Wise words from Thabiti Anyabwile:
Perhaps the most perilous moments in a preacher’s life are those 20 minutes spent after the service greeting the people as they leave. Smiles are exchanged, hands are shaken, prayer requests are given, jokes are told, and feedback is delivered. How the preacher handles the feedback determines a great deal. Critical feedback can crush. Positive feedback can puff up. Everything from despondency to pride grows right there at the church door. Our people mean well. Their encouragements are meant to help. Even discouraging comments, when viewed properly, are often meant to strengthen. We must learn from it all and keep serving in love.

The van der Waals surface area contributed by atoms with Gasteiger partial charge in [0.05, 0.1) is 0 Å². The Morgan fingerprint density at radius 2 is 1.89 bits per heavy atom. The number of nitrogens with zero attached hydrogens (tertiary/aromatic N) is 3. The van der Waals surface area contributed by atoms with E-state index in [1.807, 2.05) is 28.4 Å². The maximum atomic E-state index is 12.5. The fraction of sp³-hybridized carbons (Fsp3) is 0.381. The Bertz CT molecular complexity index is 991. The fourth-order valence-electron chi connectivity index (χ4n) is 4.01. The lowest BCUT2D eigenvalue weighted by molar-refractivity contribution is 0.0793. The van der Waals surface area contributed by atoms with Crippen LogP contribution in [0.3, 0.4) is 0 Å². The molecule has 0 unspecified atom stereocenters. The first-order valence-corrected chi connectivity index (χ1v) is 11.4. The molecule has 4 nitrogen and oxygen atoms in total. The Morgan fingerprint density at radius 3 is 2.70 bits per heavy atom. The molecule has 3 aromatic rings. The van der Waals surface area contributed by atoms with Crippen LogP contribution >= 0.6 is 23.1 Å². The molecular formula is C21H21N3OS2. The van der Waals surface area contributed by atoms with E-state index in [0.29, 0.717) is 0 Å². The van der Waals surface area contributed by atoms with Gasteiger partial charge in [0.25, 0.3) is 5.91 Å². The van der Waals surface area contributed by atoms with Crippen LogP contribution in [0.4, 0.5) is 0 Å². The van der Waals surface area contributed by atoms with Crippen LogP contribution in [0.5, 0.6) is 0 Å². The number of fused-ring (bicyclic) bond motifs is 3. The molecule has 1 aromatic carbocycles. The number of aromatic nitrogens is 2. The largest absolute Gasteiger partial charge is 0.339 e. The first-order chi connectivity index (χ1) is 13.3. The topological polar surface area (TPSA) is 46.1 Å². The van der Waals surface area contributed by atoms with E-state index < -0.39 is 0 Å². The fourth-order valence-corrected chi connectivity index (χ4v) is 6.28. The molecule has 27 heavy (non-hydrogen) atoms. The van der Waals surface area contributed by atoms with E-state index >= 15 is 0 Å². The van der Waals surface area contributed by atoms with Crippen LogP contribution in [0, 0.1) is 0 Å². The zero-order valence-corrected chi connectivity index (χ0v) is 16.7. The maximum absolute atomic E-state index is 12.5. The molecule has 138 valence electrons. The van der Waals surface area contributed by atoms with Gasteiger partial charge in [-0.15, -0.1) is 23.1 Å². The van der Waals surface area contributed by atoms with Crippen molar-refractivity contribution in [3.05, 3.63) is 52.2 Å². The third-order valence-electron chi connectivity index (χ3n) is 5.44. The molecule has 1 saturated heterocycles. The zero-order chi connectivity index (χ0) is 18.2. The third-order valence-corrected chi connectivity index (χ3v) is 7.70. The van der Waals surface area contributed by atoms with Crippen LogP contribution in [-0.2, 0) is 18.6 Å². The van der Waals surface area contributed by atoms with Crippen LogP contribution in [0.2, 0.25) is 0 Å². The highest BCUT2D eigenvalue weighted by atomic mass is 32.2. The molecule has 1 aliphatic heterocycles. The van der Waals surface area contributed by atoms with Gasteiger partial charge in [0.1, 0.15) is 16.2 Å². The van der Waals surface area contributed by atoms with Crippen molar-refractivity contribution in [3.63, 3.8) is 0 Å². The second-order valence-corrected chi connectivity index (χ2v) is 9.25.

But the one thing we must not do is trust after-sermon comments as a final measure of how faithful or effective our preaching is. We don’t (or shouldn’t!) preach for an “Amen.” We don’t (or shouldn’t!) preach in the fear of man. We don’t (or shouldn’t!) begin to think those few comments (and they are few) represent the entirety of the church or the entirety of God’s work. The Master works his plan well beyond the sight of men. So we shouldn’t finally trust the comments of our people, or even our own assessments.